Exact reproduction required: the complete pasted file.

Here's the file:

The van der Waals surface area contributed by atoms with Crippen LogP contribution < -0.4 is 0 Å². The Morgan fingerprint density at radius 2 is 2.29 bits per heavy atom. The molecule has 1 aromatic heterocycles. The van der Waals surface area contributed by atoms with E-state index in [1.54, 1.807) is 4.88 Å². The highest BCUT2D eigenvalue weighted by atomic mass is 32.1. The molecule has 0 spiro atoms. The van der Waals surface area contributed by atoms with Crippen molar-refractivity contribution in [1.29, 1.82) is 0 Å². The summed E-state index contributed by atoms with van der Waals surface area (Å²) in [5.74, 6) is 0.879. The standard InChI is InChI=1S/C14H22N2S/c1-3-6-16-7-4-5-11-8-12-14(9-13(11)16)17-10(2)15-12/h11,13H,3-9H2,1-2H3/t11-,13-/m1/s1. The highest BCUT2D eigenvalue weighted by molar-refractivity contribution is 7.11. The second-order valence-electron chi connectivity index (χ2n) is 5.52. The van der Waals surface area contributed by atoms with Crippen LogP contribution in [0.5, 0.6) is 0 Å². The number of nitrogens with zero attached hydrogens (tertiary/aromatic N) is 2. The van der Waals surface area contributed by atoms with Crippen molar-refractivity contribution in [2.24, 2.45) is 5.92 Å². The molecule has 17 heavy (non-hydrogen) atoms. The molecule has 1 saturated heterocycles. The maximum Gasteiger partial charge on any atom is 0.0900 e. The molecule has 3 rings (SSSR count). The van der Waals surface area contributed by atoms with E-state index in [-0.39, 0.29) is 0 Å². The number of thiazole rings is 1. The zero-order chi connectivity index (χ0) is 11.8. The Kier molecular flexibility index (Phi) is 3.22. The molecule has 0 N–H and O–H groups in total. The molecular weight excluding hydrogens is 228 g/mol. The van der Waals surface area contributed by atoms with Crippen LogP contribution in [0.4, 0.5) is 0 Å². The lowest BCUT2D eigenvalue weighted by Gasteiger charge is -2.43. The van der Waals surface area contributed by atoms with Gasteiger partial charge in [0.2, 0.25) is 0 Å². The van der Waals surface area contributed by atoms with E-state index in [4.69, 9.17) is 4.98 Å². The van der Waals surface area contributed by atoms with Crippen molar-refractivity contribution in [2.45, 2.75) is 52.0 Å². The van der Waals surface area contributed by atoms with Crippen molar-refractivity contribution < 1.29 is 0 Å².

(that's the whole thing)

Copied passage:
The van der Waals surface area contributed by atoms with Crippen LogP contribution < -0.4 is 0 Å². The Morgan fingerprint density at radius 2 is 2.29 bits per heavy atom. The molecule has 1 aromatic heterocycles. The van der Waals surface area contributed by atoms with E-state index in [1.54, 1.807) is 4.88 Å². The highest BCUT2D eigenvalue weighted by atomic mass is 32.1. The molecule has 0 spiro atoms. The van der Waals surface area contributed by atoms with Crippen molar-refractivity contribution in [1.29, 1.82) is 0 Å². The summed E-state index contributed by atoms with van der Waals surface area (Å²) in [5.74, 6) is 0.879. The standard InChI is InChI=1S/C14H22N2S/c1-3-6-16-7-4-5-11-8-12-14(9-13(11)16)17-10(2)15-12/h11,13H,3-9H2,1-2H3/t11-,13-/m1/s1. The highest BCUT2D eigenvalue weighted by molar-refractivity contribution is 7.11. The second-order valence-electron chi connectivity index (χ2n) is 5.52. The van der Waals surface area contributed by atoms with Crippen LogP contribution in [0.5, 0.6) is 0 Å². The number of nitrogens with zero attached hydrogens (tertiary/aromatic N) is 2. The van der Waals surface area contributed by atoms with Crippen molar-refractivity contribution in [2.24, 2.45) is 5.92 Å². The molecule has 17 heavy (non-hydrogen) atoms. The molecule has 1 saturated heterocycles. The maximum Gasteiger partial charge on any atom is 0.0900 e. The molecule has 3 rings (SSSR count). The van der Waals surface area contributed by atoms with E-state index in [-0.39, 0.29) is 0 Å². The number of thiazole rings is 1. The zero-order chi connectivity index (χ0) is 11.8. The Kier molecular flexibility index (Phi) is 3.22. The molecule has 0 N–H and O–H groups in total. The molecular weight excluding hydrogens is 228 g/mol. The van der Waals surface area contributed by atoms with Crippen LogP contribution in [0.4, 0.5) is 0 Å². The lowest BCUT2D eigenvalue weighted by Gasteiger charge is -2.43. The van der Waals surface area contributed by atoms with Gasteiger partial charge in [0.2, 0.25) is 0 Å². The van der Waals surface area contributed by atoms with E-state index in [4.69, 9.17) is 4.98 Å². The van der Waals surface area contributed by atoms with Crippen molar-refractivity contribution in [2.45, 2.75) is 52.0 Å². The van der Waals surface area contributed by atoms with Crippen molar-refractivity contribution < 1.29 is 0 Å².